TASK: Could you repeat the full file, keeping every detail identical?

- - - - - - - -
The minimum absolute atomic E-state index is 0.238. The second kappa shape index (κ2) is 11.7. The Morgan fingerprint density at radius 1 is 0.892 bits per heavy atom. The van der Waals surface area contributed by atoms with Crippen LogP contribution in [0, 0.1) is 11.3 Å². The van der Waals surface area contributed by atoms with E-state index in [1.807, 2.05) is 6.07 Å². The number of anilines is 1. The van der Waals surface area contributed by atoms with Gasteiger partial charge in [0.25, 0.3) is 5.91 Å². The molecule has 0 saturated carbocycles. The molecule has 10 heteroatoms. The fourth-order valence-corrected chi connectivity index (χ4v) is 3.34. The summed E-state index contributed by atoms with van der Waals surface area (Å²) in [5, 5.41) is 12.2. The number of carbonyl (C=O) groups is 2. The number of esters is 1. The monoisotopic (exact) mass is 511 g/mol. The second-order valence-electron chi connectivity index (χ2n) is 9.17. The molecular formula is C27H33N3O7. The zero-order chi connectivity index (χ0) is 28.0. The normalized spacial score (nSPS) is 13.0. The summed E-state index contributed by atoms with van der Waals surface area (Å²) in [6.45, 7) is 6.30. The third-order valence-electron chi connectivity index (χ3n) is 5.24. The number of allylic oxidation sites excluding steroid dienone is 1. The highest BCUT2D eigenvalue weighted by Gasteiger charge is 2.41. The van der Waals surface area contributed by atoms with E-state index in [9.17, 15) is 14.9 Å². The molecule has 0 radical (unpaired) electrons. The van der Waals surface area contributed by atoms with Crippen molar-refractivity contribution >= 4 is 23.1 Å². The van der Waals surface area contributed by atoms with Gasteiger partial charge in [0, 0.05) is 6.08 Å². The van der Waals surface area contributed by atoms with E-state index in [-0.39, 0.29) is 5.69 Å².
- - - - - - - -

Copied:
The minimum absolute atomic E-state index is 0.238. The second kappa shape index (κ2) is 11.7. The Morgan fingerprint density at radius 1 is 0.892 bits per heavy atom. The van der Waals surface area contributed by atoms with Crippen LogP contribution in [0, 0.1) is 11.3 Å². The van der Waals surface area contributed by atoms with E-state index in [1.807, 2.05) is 6.07 Å². The number of anilines is 1. The van der Waals surface area contributed by atoms with Gasteiger partial charge in [0.25, 0.3) is 5.91 Å². The molecule has 0 saturated carbocycles. The molecule has 10 heteroatoms. The fourth-order valence-corrected chi connectivity index (χ4v) is 3.34. The summed E-state index contributed by atoms with van der Waals surface area (Å²) in [5, 5.41) is 12.2. The number of carbonyl (C=O) groups is 2. The number of esters is 1. The monoisotopic (exact) mass is 511 g/mol. The second-order valence-electron chi connectivity index (χ2n) is 9.17. The molecular formula is C27H33N3O7. The zero-order chi connectivity index (χ0) is 28.0. The normalized spacial score (nSPS) is 13.0. The summed E-state index contributed by atoms with van der Waals surface area (Å²) in [6.45, 7) is 6.30. The third-order valence-electron chi connectivity index (χ3n) is 5.24. The number of allylic oxidation sites excluding steroid dienone is 1. The highest BCUT2D eigenvalue weighted by Gasteiger charge is 2.41. The van der Waals surface area contributed by atoms with E-state index in [9.17, 15) is 14.9 Å². The molecule has 0 radical (unpaired) electrons. The van der Waals surface area contributed by atoms with Crippen molar-refractivity contribution >= 4 is 23.1 Å². The van der Waals surface area contributed by atoms with Gasteiger partial charge in [0, 0.05) is 6.08 Å². The van der Waals surface area contributed by atoms with E-state index in [-0.39, 0.29) is 5.69 Å².